Salome said, “Who are you, man, that you … have come up on my couch and eaten from my table?”
Jesus said to her, “I am he who exists from the undivided. I was given some of the things of my father.”
<…> “I am your disciple.”
<…> “Therefore I say, if he is destroyed, he will be filled with light, but if he is divided, he will be filled with darkness.”
(67) Jesus said, “If one who knows the all still feels a personal deficiency, he is completely deficient.”
(86) Jesus said, “The foxes have their holes and the birds have their nests, but the son of man has no place to lay his head and rest.”
(97) Jesus said, “The kingdom of the father is like a certain woman who was carrying a jar full of meal. While she was walking on the road, still some distance from home, the handle of the jar broke and the meal emptied out behind her on the road. She did not realize it; she had noticed no accident. When she reached her house, she set the jar down and found it empty.”
(98) Jesus said, “The kingdom of the father is like a certain man who wanted to kill a powerful man. In his own house he drew his sword and stuck it into the wall in order to find out whether his hand could carry through. Then he slew the powerful man.”
(105) Jesus said, “He who knows the father and the mother will be called the son of a harlot.”
(106) Jesus said, “When you make the two one, you will become the sons of man, and when you say, ‘Mountain, move away,’ it will move away.”
(113) His disciples said to him, “When will the kingdom come?”
<Jesus said,> “It will not come by waiting for it. It will not be a matter of saying ‘here it is’ or ‘there it is.’ Rather, the kingdom of the father is spread out upon the earth, and men do not see it.”
(114) Simon Peter said to him, “Let Mary leave us, for women are not worthy of life.”
Jesus said, “I myself shall lead her in order to make her male, so that she too may become a living spirit resembling you males. For every woman who will make herself male will enter the kingdom of heaven.”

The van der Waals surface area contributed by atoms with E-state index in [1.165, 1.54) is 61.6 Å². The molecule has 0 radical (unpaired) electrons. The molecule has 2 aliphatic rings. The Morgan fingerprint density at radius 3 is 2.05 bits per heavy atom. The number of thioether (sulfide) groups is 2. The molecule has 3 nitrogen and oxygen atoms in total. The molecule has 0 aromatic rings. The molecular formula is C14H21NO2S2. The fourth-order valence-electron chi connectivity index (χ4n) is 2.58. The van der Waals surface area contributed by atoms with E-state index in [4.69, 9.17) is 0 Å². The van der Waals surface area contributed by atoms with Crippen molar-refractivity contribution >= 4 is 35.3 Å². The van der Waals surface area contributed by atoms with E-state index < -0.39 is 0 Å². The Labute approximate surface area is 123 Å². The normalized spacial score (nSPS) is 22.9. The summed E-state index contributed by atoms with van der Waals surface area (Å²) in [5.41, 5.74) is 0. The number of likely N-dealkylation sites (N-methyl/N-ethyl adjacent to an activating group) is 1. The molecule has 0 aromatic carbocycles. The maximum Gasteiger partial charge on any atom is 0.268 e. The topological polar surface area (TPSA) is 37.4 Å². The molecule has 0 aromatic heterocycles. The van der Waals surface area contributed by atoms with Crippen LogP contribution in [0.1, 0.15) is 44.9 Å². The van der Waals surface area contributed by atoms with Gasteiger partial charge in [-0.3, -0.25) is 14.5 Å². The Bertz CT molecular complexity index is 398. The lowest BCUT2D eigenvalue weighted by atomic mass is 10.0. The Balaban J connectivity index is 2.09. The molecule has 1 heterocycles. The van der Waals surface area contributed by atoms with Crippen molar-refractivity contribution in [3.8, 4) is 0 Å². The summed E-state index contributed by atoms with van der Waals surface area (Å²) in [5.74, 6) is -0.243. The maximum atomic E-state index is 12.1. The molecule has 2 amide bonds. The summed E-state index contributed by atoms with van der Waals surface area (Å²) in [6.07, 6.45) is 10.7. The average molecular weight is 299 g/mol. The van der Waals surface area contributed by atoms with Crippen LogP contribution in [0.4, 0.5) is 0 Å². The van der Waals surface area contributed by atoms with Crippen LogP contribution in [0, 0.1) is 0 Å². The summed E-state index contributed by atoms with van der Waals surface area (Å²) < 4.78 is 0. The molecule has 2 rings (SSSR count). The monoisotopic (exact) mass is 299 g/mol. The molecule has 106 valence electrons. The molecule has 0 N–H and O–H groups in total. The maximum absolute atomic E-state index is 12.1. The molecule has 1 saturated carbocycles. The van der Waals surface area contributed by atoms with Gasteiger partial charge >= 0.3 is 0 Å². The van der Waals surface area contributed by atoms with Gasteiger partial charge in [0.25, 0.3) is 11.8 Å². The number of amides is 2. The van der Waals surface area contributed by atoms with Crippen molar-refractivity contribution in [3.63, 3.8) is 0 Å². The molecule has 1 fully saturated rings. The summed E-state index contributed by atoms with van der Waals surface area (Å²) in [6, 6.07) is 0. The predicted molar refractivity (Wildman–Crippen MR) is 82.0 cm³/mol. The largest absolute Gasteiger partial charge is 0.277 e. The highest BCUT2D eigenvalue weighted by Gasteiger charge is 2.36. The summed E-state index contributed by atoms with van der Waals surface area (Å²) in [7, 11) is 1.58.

This concludes selections from the Gospel According to Thomas translated by Thomas O. Lambdin.
Click for more scholarship on the Gospel of Thomas
A modern gnostic in action: Here is Elizabeth Clare Prophet speaking (four minutes) to her church about Christian Mysticism.
You may find it advantageous, in light of Prophet’s considerable abuse of the concept of mysticism in the early church, to consult the Catholic Encyclopedia’s entry on Mysticism.
For a summary of the history and doctrines of the Church Universal and Triumphant and Elizabeth Clare Prophet, with a biblically-based assessment by the Watchman, click here. For additional information on the Watchman ministry click here.
N.T. Wright briefly offers his perspective on Gnosticism:
Dale B. Martin, Ph.D., Professor of Religious Studies, Yale University, delivers a lecture on the Gospel of Thomas:
A Quote for Your Consideration: “In its creeds the Christian church has never developed the Christian doctrine, but only declared the express doctrine of Holy Scripture in its full truth and purity against the errors of heretics and schismatics.” (John Theodore Mueller, Christian Dogmatics, 75).
Questions for discussion:
1. In a Sunday School class for new Christians, a participant asks “What was a heretic exactly? And why were apologists needed in the Church?” How will you respond?
2. Another student asks “Why is Christian orthodoxy in conflict with heresy such a big deal? Of what value is all this history stuff?” What will you say?
3. “Why do Christians bother labeling others who don’t believe as they do ‘heretics’? How is this consistent with the Christian principle of loving your brother?” What will you say to this potential new Church member?
4. Another participant says, “You know, I’ve read the Gospel of Thomas. I don’t see anything wrong with it. Sounds a lot like the Gospels to me.” Using the comments of N.T. Wright and Prof. Martin, what answer will you be quickly formulating?
5. “How can I ‘defend the faith’ against the modern Thomases? Isn’t that best left to the experts? What can I contribute?” How will you instruct this evidently very sincere believer?
6. Another one of your students notes, “I ran into someone the other day in my community college class who sounds a lot like the cultists we saw on YouTube. She wants me to go to a meeting her group is having. Aren’t they really Christians – maybe a little different but at heart good people who want to know the same Lord we worship?”
7. “Your comments about early Christian apologetics”, says another participant in your class, “seem to be encouraging us to be judgmental. Didn’t Jesus warn us against judging others?” What insights might you share with this member of your class?
8. In light of Prof. Martin’s lecture, how would you use his ideas when you are asked by a person “Was Thomas a true Gnostic – or was he something else and what would that be?”